Alnylam Pharmaceuticals this week released the complete results from a phase IIb study of its respiratory syncytial virus drug ALN-RSV01, roughly three months after the company confirmed that the trial failed to meet its primary endpoint.
The company said that it still plans to meet with US and European regulators about the data, and that it aims to make a final decision by year end on whether development of the drug will continue.
In the phase IIb study, 87 lung-transplant patients were randomized in a one-to-one drug-to-placebo ratio, with 45 patients receiving ALN-RSV01 and 42 receiving placebo, defining the overall intent-to-treat study cohort. In May, Alnylam said that the trial did not meet its primary endpoint of reduced incidence of new or progressive bronchiolitis obliterans syndrome, or BOS, a non-reversible obstructive lung disease, at 180 days (GSN 5/31/2012).
However, ALN-RSV01 treatment was associated with “a statistically significant reduction in the incidence of day 180” BOS in certain subsets of enrolled patients.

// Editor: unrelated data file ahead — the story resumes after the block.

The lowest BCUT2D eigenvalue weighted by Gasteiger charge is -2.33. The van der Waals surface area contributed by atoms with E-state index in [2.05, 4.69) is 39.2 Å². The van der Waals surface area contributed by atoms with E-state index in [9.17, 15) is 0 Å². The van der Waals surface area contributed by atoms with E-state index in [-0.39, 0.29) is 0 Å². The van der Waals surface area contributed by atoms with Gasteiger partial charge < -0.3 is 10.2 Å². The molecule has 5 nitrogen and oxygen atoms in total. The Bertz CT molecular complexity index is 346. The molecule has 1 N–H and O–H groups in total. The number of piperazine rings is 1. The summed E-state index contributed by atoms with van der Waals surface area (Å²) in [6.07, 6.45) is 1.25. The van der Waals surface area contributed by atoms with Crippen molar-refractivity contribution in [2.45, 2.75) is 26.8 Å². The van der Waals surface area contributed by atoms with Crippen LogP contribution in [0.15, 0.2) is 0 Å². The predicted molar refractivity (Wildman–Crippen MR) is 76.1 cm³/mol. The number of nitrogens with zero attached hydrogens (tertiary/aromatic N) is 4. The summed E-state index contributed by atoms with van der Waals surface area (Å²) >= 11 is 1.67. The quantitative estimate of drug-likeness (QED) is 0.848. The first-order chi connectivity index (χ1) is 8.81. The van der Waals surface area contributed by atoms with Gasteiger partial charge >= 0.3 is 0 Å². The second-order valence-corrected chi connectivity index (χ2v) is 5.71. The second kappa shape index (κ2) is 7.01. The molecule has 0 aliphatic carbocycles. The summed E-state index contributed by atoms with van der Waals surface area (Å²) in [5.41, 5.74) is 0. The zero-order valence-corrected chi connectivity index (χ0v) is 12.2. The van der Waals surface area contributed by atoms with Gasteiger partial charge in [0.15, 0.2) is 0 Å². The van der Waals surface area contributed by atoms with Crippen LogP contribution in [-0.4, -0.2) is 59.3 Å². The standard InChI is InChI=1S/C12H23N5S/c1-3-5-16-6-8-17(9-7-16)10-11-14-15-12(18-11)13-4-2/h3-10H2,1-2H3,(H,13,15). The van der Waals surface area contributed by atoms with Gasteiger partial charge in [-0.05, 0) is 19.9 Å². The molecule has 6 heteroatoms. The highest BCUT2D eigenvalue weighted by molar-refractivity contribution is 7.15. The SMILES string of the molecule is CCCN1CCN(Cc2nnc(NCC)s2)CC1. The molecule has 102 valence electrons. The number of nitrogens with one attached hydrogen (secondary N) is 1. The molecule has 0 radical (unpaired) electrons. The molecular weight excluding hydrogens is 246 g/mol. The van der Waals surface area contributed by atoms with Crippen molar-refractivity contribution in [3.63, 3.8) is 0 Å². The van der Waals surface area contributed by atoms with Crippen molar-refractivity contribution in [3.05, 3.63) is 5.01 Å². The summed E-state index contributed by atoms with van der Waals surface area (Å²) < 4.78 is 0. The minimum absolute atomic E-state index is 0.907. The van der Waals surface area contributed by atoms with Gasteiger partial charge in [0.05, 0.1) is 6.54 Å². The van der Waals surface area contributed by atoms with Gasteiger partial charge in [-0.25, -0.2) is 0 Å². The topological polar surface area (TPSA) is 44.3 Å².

Newly released study findings, which were presented this month at the European Respiratory Society's annual congress in Vienna, show that ALN-RSV01 treatment triggered a statistically significant reduction in day 90 BOS as compared with placebo as measured in the overall intent-to-treat study cohort with an overall effect size of 52, according to Alnylam.
“Further, ALN-RSV01 showed an enhanced treatment effect size of 88 percent toward day 180 BOS in patients treated within five days from symptom onset,” the company said. “In aggregate, the newly presented results support the conclusion that treatment of RSV-infected lung transplant patients with ALN-RSV01 is generally safe and well tolerated and associated with a decreased incidence of new or progressive BOS.”